The examination is written and is based on a syllabus made available by the Ph.D. Qualifying Examination Committee. A reading list containing references discussing material on the syllabus is also available. Most or all of the syllabus material is covered in the required courses, 709, 710, 831, 849, 850.
The written examination is given during the first or second week of classes in each semester and is administered on two days. The first day covers Mathematical Statistics and is based on the material of 709 and 710; typically the student must answer three questions from a list of four. On the second day the student must answer two questions from a list of four containing two questions based on material from 849-850 and two questions based on material from mathematical distribution theory and probability (709 and 831).
Passing or failing this examination will not affect the student’s candidacy for the Master’s Degree.
The student must pass an oral preliminary examination on a topic selected with the approval of the student’s advisor. The examination is given by a committee of at least four faculty members appointed by the advisor. Prior to the actual examination, the student must prepare a 15 to 20 page paper outlining the area to be covered. The paper must be written in a clear style with consistent notation. The paper should indicate the scope and depth of the examination, and should be submitted to the committee at least one week prior to the examination.
The examination consists of a 20 to 30 minute talk by the student and questions by the committee. The committee may ask questions during and after the talk. The student may consult notes, but is expected to display a mastery of the subject matter as defined by the list of references. The scope of the questions will normally be directed to the subject matter of the paper but may, by natural extension, include any relevant topic. The student’s advisor may not serve as chair of the committee, but does appoint the chair.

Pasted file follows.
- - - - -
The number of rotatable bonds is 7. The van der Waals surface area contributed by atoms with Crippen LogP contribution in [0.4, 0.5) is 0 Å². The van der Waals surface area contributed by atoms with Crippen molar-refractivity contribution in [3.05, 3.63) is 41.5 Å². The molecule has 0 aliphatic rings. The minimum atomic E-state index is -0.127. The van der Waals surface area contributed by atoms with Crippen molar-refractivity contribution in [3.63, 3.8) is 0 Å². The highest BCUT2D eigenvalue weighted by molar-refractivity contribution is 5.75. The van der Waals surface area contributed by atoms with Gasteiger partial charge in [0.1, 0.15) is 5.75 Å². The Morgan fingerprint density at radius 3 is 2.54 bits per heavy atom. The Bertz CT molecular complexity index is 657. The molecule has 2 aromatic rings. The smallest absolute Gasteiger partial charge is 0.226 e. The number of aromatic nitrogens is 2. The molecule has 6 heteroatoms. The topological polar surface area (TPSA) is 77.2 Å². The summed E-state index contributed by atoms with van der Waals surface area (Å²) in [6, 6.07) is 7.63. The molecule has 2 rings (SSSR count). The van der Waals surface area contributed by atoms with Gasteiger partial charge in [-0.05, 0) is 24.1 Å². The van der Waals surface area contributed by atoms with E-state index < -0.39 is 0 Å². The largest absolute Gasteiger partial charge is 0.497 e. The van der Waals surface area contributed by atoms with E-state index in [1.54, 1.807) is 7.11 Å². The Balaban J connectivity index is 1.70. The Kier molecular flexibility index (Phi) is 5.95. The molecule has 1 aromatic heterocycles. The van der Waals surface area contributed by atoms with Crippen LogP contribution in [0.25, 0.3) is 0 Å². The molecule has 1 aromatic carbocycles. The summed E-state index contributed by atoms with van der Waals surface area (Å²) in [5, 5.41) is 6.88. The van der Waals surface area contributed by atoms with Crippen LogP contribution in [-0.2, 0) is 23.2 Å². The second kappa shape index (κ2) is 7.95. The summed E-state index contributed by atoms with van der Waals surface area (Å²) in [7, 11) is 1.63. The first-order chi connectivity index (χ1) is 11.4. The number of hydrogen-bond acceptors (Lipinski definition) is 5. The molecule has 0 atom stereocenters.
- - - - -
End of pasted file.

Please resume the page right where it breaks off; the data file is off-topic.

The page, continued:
Three weeks before the scheduled Preliminary Examination, a Request for Preliminary Warrant should be sent to the Graduate School. Upon review, the Graduate School will return the warrant to the graduate coordinator for committee members to sign after the examination.
The primary requirement for the Ph.D. degree is the completion of a significant body of original research and the presentation of this research in a dissertation. The research is carried out under the guidance of a member of the Department. The candidate must defend the dissertation in a final oral examination.
At least three weeks prior to the final oral examination, the student must submit a "Ph.D. Final Oral Committee Approval Form” to the Graduate School. Upon review, the Graduate School will return a packet to the Graduate Coordinator, including the warrant to be signed by the Committee and Department Chair.
Students are responsible for ensuring that they meet Graduate School requirements and deadlines. www.grad.wisc.edu/education/completedegree
(See separate document on Breadth Requirements and Procedures.)
A Ph.D. degree requires 32 graduate credits (300 level or above, no audits or pass/fail) taken as a graduate student at UW—Madison.